The CVA and weight gain in women
Experts say that “The rate of cardiovascular accidents (CVA) in women between 30 and 50 had trebled in the last two decades and they suspect that the parallel increase of obesity has to do with this increase.”
Dr. Ralph Sacco, director of neurology at the University of Miami, Florida, who was not involved in the study stated that “The alarming growth of obesity in middle-aged women is one of the reasons of the increase of CVA (Cardio Vascular Accidents).”
According to a study done in the U.S. between the years 1999 and 2004 was revealed that women aged between 45 to 54 years were twice more likely than men of the same age to suffer a CVA.
The team of Amytis Towfighi, of the University of Southern California, Los Angeles, asked if that was the real reason and whether it could provide some explanation.
Scientists analyzed the data on 10.000 men and women between 35 and 54 years old that participated in the survey called the “National Health and Nutrition Examination Surveys”.
They have collected data from representative samples of the U.S. population in two periods: from 1988 to 1994 and from 1999 to 2004.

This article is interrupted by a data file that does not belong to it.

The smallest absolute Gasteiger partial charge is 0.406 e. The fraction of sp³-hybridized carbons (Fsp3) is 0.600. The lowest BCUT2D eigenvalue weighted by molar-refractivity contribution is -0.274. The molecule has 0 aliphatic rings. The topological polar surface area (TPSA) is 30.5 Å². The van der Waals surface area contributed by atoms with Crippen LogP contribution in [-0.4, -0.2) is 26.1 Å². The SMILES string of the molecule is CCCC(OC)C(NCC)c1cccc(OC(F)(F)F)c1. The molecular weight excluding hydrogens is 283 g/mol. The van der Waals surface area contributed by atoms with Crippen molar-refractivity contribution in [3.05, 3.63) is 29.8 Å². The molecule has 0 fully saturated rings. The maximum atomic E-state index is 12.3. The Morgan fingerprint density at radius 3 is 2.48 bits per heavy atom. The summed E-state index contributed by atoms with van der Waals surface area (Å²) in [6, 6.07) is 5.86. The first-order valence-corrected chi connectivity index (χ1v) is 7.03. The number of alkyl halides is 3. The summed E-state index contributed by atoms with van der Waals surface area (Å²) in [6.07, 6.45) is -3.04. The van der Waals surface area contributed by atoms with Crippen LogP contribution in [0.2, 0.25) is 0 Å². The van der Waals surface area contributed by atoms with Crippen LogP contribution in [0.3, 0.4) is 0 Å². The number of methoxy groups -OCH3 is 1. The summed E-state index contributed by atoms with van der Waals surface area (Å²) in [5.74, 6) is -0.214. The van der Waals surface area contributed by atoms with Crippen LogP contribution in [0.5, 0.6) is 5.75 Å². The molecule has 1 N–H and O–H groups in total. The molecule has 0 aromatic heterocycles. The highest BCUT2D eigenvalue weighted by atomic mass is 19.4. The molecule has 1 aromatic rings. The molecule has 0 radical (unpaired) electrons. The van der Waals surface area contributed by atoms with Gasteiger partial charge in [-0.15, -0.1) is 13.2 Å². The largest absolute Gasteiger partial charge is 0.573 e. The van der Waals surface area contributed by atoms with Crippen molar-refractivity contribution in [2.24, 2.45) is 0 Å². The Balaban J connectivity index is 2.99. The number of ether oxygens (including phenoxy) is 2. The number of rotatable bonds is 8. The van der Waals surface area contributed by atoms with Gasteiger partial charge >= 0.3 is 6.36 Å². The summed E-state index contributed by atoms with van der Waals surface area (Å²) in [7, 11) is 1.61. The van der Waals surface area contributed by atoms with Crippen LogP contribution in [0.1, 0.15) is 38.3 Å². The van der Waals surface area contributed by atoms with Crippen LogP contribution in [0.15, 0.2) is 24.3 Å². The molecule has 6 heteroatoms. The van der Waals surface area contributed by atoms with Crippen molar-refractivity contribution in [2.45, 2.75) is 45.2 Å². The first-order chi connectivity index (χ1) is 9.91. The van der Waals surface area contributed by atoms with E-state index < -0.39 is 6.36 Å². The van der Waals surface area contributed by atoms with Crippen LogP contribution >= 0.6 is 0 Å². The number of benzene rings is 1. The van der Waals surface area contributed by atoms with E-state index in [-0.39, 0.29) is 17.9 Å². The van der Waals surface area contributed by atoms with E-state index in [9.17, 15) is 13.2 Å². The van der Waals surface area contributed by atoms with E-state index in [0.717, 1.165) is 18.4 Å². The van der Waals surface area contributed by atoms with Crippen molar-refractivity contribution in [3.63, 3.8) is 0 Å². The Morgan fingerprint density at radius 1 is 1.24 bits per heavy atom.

And the researchers didn’t find significant differences in CVA rates between the sexes during the first period: 0.9% for men and 0.6% for women.
But in the second period, the number of women who had had a CVA increased to 1.8% and the rate for men remained unchanged.
According to the researchers “This challenges the traditional notion that says that men have higher rates of CVA than women.”
The team noted that “In trying to decipher the cause of the increase in women, in the second period women were more likely to be obese, have hypertension and high rates of triglycerides.”
And that “Most women in the second period were taking an antihypertensive, which shows progress in efforts to control CVA risk factors.”
Towfighi told that “The obesity epidemic is offsetting a lot of progress in CVA prevention.”
And his advice to prevent the CVA is based on “a healthy lifestyle: exercise, weight control, eating fruit and vegetables, not smoking and also drink alcohol with moderation.”
Sacco, president-elect of the American Heart Association, agreed with this opinion, “it is never too late to start eating balanced and increase physical activity in everyday life.”